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Unusual Options Volume & Other Clues in - The Stock Replacement Covered Call Strategy

Sometimes, Wall Street has a very convoluted way of looking at things. For instance, consider the term “smart money.” One would think the term “smart money” would refer to a professional investor with incredible talent or a fund manager, market strategist or analyst that has had consistent success over different market scenarios, spanning many years.

Or perhaps a trader/investor who has an intimate knowledge of the market and has mastered the tools of his trade, including technical and fundamental analyses, hedging and option theory, and an expert knowledge of the global economy.

Wouldn’t this definition be a better fit for the term “smart money”? Maybe, but not in Wall Street’s eyes. On Wall Street, the term “smart money” refers to someone with ‘privileged’ information, who uses it to their advantage. This person, fund, or group doesn’t necessarily have any special ability, talent or expertise.

They only know something that the public has not been made privy to. They have a piece of insider information that they sometimes use illegally to profit in the market. It happens all the time. So, on Wall Street, “smart money” is often synonymous with cheating or illegal activity.

For many years, most professional traders and even individual investors have studied long and hard in order to acquire skills that would aid them in their quest to be better, more competent traders or investors. However, not having access to the same level of information as ‘smart money’ sometimes puts the retail investor at an extreme disadvantage.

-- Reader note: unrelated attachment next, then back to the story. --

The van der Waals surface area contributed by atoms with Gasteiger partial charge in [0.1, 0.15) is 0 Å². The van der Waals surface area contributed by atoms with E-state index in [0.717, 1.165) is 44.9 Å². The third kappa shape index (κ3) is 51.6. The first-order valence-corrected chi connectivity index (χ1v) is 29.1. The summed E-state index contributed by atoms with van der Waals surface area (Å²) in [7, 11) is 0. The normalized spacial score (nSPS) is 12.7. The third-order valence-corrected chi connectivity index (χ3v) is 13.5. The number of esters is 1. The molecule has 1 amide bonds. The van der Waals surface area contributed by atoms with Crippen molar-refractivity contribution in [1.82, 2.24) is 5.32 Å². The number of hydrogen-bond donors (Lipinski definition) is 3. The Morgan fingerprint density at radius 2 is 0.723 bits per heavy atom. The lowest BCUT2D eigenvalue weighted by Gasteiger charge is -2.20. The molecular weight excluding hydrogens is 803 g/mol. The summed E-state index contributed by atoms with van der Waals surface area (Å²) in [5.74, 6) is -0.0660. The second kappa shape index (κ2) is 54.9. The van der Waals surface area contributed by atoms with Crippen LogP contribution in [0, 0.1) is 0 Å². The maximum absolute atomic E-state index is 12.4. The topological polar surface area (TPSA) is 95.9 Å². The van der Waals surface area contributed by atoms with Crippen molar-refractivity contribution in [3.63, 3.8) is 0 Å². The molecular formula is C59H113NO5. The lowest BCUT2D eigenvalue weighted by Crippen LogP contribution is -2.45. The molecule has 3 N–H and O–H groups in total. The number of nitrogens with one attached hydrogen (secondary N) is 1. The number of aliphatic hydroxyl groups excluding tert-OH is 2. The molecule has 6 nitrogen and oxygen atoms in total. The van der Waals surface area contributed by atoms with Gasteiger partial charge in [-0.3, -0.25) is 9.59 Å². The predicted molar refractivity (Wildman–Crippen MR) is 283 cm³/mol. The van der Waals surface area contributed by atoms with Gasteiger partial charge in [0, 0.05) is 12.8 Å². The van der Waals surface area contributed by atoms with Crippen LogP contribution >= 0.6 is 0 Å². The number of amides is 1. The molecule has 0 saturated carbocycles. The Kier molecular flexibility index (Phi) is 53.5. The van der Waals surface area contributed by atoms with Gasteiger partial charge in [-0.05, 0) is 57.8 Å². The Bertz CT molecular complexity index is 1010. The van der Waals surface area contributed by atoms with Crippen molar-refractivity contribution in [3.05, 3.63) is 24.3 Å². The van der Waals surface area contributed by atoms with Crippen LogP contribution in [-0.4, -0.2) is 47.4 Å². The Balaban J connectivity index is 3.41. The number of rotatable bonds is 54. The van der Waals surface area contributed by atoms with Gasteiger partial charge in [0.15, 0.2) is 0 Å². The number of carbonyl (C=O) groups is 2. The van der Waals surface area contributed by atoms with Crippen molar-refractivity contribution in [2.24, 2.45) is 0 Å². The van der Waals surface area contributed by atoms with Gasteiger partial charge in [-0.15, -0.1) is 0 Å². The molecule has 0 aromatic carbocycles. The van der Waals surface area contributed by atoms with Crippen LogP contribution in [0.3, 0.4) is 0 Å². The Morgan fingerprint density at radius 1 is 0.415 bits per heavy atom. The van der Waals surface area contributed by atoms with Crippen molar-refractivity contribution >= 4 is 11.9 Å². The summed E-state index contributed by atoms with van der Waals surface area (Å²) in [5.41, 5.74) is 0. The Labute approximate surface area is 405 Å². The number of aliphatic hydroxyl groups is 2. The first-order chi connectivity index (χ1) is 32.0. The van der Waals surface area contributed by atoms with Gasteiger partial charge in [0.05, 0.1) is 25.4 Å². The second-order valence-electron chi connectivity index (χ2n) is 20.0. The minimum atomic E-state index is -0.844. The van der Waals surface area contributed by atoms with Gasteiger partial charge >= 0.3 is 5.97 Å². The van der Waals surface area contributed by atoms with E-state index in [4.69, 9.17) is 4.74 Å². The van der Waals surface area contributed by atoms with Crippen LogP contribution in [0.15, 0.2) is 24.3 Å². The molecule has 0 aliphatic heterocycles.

A person with insider information has a crystal ball. He knows the outcome of the game before the game is even played. The SEC has rules in place to try to prevent this from happening but these rules haven’t eliminated the problem because the SEC cannot always ‘prove’ their case. Therefore, there is still a lot of “smart money” out there.
Most “smart money” traders try to keep a very low profile for obvious reasons. The easiest way for them to do this is in the options market where there are fewer participants thus fewer eyes and ears to notice any unusual trading.

Further, the options markets offer much greater leverage, allowing “smart money” to reap even greater rewards. For example, If you knew that XYZ stock was going to report bad earnings, and you knew this ahead of the ‘market’, it would be much cheaper and more profitable buying puts in the options markets as compared to just shorting the stock.

This is exactly what happens, and it happens more than you think. The game is always easier when you know the outcome before everyone else, and these ‘smart money’ players are out there making fortunes in the options markets because they know what you don’t.

“Follow in the footsteps of elephants”

What do we mean by this?

When a stock’s option volume and implied volatility increase significantly, it is often a harbinger of things to come. Although the stock’s price action may seem quiet and uneventful, not reflecting any unusual activity, the stock’s option activity can be telling a very different story.

An unusual and greater than normal increase in option volume or implied volatility can be an indication that large, informed ‘smart money’ players (the elephants) are placing bets on upcoming events or announcements. These announcements can often have a significant impact on the price of the underlying stock, as with important corporate earnings, or other news.